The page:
Animal rights group PETA placed more than twenty gravestones in front of the theme park's main entrance Tuesday afternoon, each one representing an orca that died in captivity at a SeaWorld park.
Matt Bruce, PETA spokesperson, said every whale represented had died at an unnaturally young age. Usually, he said, orcas live up to 50 years. Most of the headstones were for whales who died in their teens.
SeaWorld has tried to keep a relatively low profile in the media following the release of Blackfish
, a documentary that illustrated the park's inhumane treatment of orcas. This March, SeaWorld announced it would halt its orca breeding program and phase out the orca shows altogether. But last month, park officials reversed the promise, saying that the remaining whales would continue to perform in a more "natural setting."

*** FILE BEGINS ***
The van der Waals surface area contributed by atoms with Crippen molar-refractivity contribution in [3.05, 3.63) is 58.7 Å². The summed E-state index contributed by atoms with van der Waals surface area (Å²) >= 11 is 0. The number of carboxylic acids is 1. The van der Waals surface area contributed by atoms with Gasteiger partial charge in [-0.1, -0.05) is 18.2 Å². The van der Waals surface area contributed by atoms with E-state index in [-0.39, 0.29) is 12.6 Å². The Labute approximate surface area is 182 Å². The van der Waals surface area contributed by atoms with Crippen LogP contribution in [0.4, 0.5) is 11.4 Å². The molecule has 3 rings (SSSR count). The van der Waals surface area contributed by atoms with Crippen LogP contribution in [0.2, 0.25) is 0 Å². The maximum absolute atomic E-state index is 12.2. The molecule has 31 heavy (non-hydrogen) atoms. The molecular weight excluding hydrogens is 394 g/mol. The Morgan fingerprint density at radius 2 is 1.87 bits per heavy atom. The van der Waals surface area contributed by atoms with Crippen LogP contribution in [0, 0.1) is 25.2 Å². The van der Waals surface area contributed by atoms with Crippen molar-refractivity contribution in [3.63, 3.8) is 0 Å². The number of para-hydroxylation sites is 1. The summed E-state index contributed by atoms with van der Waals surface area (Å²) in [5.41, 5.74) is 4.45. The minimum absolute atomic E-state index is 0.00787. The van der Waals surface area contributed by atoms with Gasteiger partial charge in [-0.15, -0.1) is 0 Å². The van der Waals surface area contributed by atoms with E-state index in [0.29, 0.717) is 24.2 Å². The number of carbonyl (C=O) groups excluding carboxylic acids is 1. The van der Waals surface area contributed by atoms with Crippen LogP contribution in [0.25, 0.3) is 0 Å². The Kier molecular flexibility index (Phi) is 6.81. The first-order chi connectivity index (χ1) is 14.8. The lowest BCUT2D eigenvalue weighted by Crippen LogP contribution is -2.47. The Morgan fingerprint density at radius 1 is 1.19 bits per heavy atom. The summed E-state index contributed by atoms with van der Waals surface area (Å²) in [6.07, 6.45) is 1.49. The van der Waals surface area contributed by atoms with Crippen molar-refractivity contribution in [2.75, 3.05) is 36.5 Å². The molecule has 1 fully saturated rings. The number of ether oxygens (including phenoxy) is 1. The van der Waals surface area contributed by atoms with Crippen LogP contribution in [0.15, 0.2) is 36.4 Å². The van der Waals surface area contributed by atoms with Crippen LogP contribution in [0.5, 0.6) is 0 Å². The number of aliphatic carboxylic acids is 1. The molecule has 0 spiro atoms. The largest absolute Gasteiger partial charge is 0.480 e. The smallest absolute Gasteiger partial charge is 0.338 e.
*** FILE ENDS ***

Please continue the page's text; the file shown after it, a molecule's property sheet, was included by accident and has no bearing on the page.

In short, this means the whales would have a fake backdrop that resembles a coastline.
Bruce shook his head at the mention of this switch. Instead, he said, SeaWorld should fund an orca sanctuary that has "some semblance of a natural environment." The theme park hasn't mentioned any interest in building a sanctuary, and, according to Bruce, no whale sanctuaries exist in the world—yet.
"We're hoping to help build one off the coast of British Columbia," he said.
One PETA volunteer, dressed in all black, walked slowly back and forth in front of the cardboard graves as cars whizzed by. Some people honked and waved as they passed. Two security guards stood by the front gates, looking bored.
The theme park, however, was closed Tuesday, meaning no SeaWorld visitors saw the stunt.
There's a new orca attraction at SeaWorld today: A cemetery.